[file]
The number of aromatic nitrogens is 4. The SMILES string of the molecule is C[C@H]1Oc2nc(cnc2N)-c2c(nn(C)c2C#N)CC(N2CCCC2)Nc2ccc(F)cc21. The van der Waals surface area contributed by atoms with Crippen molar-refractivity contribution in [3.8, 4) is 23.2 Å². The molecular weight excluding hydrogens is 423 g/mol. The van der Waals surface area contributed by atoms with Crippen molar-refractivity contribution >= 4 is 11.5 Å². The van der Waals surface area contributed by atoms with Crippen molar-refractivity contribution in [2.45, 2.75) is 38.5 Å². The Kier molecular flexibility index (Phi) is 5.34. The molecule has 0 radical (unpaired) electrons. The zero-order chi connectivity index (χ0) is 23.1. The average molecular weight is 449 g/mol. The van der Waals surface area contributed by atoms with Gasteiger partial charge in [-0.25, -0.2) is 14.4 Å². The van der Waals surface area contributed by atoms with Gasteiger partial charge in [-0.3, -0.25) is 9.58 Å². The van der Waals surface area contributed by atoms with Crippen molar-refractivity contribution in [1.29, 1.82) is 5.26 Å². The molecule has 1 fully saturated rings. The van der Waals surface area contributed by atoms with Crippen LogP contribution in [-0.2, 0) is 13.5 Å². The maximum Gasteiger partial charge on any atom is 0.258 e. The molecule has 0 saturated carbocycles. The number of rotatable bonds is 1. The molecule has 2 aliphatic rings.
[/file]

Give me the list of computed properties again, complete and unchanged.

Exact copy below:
The number of aromatic nitrogens is 4. The SMILES string of the molecule is C[C@H]1Oc2nc(cnc2N)-c2c(nn(C)c2C#N)CC(N2CCCC2)Nc2ccc(F)cc21. The van der Waals surface area contributed by atoms with Crippen molar-refractivity contribution in [3.8, 4) is 23.2 Å². The molecular weight excluding hydrogens is 423 g/mol. The van der Waals surface area contributed by atoms with Crippen molar-refractivity contribution >= 4 is 11.5 Å². The van der Waals surface area contributed by atoms with Crippen molar-refractivity contribution in [2.45, 2.75) is 38.5 Å². The Kier molecular flexibility index (Phi) is 5.34. The molecule has 0 radical (unpaired) electrons. The zero-order chi connectivity index (χ0) is 23.1. The average molecular weight is 449 g/mol. The van der Waals surface area contributed by atoms with Gasteiger partial charge in [-0.25, -0.2) is 14.4 Å². The van der Waals surface area contributed by atoms with Gasteiger partial charge in [-0.3, -0.25) is 9.58 Å². The van der Waals surface area contributed by atoms with Crippen molar-refractivity contribution in [1.29, 1.82) is 5.26 Å². The molecule has 1 fully saturated rings. The van der Waals surface area contributed by atoms with Crippen LogP contribution in [-0.2, 0) is 13.5 Å². The maximum Gasteiger partial charge on any atom is 0.258 e. The molecule has 0 saturated carbocycles. The number of rotatable bonds is 1. The molecule has 2 aliphatic rings.